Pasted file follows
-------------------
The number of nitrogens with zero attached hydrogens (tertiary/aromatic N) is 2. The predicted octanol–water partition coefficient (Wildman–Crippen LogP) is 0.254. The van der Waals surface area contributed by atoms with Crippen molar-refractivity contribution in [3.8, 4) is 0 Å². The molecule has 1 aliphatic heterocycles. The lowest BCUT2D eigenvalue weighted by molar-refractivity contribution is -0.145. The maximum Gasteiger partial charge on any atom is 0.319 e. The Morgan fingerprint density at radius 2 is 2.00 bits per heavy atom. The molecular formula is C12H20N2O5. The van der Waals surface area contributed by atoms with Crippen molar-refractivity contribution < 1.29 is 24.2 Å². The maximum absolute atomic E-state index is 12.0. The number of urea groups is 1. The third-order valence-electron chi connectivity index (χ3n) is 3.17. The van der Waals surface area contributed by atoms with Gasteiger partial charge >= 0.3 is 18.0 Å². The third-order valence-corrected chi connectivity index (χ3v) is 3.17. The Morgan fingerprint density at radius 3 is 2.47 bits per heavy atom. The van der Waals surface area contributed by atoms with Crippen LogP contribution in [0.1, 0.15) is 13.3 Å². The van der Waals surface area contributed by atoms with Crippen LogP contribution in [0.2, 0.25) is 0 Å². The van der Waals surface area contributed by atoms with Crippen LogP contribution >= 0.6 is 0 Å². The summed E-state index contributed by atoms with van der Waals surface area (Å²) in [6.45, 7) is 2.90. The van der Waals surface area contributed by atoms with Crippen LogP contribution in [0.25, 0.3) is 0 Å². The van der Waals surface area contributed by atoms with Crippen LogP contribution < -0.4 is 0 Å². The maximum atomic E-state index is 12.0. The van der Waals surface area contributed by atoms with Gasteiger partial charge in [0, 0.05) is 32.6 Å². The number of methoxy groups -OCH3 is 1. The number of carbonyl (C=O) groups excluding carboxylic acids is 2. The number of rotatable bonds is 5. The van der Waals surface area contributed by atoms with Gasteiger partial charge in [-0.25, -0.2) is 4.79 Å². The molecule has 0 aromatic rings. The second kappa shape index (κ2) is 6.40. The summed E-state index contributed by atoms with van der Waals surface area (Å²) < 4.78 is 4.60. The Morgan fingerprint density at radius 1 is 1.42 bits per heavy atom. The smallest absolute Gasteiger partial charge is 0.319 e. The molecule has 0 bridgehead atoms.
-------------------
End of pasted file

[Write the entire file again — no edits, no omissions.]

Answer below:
The number of nitrogens with zero attached hydrogens (tertiary/aromatic N) is 2. The predicted octanol–water partition coefficient (Wildman–Crippen LogP) is 0.254. The van der Waals surface area contributed by atoms with Crippen molar-refractivity contribution in [3.8, 4) is 0 Å². The molecule has 1 aliphatic heterocycles. The lowest BCUT2D eigenvalue weighted by molar-refractivity contribution is -0.145. The maximum Gasteiger partial charge on any atom is 0.319 e. The Morgan fingerprint density at radius 2 is 2.00 bits per heavy atom. The molecular formula is C12H20N2O5. The van der Waals surface area contributed by atoms with Crippen molar-refractivity contribution < 1.29 is 24.2 Å². The maximum absolute atomic E-state index is 12.0. The number of urea groups is 1. The third-order valence-electron chi connectivity index (χ3n) is 3.17. The van der Waals surface area contributed by atoms with Gasteiger partial charge >= 0.3 is 18.0 Å². The third-order valence-corrected chi connectivity index (χ3v) is 3.17. The Morgan fingerprint density at radius 3 is 2.47 bits per heavy atom. The van der Waals surface area contributed by atoms with Crippen LogP contribution in [0.1, 0.15) is 13.3 Å². The van der Waals surface area contributed by atoms with Crippen LogP contribution in [0.2, 0.25) is 0 Å². The van der Waals surface area contributed by atoms with Crippen LogP contribution >= 0.6 is 0 Å². The summed E-state index contributed by atoms with van der Waals surface area (Å²) in [6.45, 7) is 2.90. The van der Waals surface area contributed by atoms with Crippen LogP contribution in [0.25, 0.3) is 0 Å². The van der Waals surface area contributed by atoms with Crippen LogP contribution < -0.4 is 0 Å². The maximum atomic E-state index is 12.0. The van der Waals surface area contributed by atoms with Gasteiger partial charge in [0, 0.05) is 32.6 Å². The number of methoxy groups -OCH3 is 1. The number of carbonyl (C=O) groups excluding carboxylic acids is 2. The number of rotatable bonds is 5. The van der Waals surface area contributed by atoms with Gasteiger partial charge in [-0.25, -0.2) is 4.79 Å². The molecule has 0 aromatic rings. The second kappa shape index (κ2) is 6.40. The summed E-state index contributed by atoms with van der Waals surface area (Å²) < 4.78 is 4.60. The Morgan fingerprint density at radius 1 is 1.42 bits per heavy atom. The smallest absolute Gasteiger partial charge is 0.319 e. The molecule has 0 bridgehead atoms.